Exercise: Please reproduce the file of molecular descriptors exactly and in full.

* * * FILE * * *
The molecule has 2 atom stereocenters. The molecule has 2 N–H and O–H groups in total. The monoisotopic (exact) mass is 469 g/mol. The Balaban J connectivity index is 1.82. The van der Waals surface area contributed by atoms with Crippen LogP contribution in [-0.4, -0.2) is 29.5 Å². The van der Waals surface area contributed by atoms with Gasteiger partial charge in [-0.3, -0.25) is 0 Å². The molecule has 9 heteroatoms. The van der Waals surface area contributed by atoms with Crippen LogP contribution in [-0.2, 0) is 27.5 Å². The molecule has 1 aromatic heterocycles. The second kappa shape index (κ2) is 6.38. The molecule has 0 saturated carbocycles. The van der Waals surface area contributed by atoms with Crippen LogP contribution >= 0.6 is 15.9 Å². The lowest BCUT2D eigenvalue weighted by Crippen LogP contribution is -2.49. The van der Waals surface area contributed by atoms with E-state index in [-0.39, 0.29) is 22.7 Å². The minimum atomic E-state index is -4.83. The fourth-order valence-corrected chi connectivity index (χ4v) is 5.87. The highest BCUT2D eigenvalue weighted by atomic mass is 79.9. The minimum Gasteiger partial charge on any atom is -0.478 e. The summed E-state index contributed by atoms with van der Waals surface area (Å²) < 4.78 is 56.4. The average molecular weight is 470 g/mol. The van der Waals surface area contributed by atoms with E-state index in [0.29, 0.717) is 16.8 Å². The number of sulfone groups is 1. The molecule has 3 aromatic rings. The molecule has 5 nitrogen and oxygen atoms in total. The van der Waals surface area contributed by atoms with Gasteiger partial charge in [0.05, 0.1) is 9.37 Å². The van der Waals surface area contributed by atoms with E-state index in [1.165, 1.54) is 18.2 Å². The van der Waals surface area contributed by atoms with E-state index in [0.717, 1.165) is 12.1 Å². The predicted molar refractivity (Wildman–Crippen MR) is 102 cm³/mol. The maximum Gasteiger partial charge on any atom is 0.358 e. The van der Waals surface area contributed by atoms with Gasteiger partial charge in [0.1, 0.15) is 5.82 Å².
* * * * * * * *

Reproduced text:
The molecule has 2 atom stereocenters. The molecule has 2 N–H and O–H groups in total. The monoisotopic (exact) mass is 469 g/mol. The Balaban J connectivity index is 1.82. The van der Waals surface area contributed by atoms with Crippen LogP contribution in [-0.4, -0.2) is 29.5 Å². The van der Waals surface area contributed by atoms with Gasteiger partial charge in [-0.3, -0.25) is 0 Å². The molecule has 9 heteroatoms. The van der Waals surface area contributed by atoms with Crippen LogP contribution in [-0.2, 0) is 27.5 Å². The molecule has 1 aromatic heterocycles. The second kappa shape index (κ2) is 6.38. The molecule has 0 saturated carbocycles. The van der Waals surface area contributed by atoms with Crippen LogP contribution >= 0.6 is 15.9 Å². The lowest BCUT2D eigenvalue weighted by Crippen LogP contribution is -2.49. The van der Waals surface area contributed by atoms with E-state index in [-0.39, 0.29) is 22.7 Å². The minimum atomic E-state index is -4.83. The fourth-order valence-corrected chi connectivity index (χ4v) is 5.87. The highest BCUT2D eigenvalue weighted by atomic mass is 79.9. The minimum Gasteiger partial charge on any atom is -0.478 e. The summed E-state index contributed by atoms with van der Waals surface area (Å²) < 4.78 is 56.4. The average molecular weight is 470 g/mol. The van der Waals surface area contributed by atoms with E-state index in [0.29, 0.717) is 16.8 Å². The number of sulfone groups is 1. The molecule has 3 aromatic rings. The molecule has 5 nitrogen and oxygen atoms in total. The van der Waals surface area contributed by atoms with Gasteiger partial charge in [0.05, 0.1) is 9.37 Å². The van der Waals surface area contributed by atoms with E-state index in [1.165, 1.54) is 18.2 Å². The van der Waals surface area contributed by atoms with E-state index in [0.717, 1.165) is 12.1 Å². The predicted molar refractivity (Wildman–Crippen MR) is 102 cm³/mol. The maximum Gasteiger partial charge on any atom is 0.358 e. The van der Waals surface area contributed by atoms with Gasteiger partial charge in [0.1, 0.15) is 5.82 Å².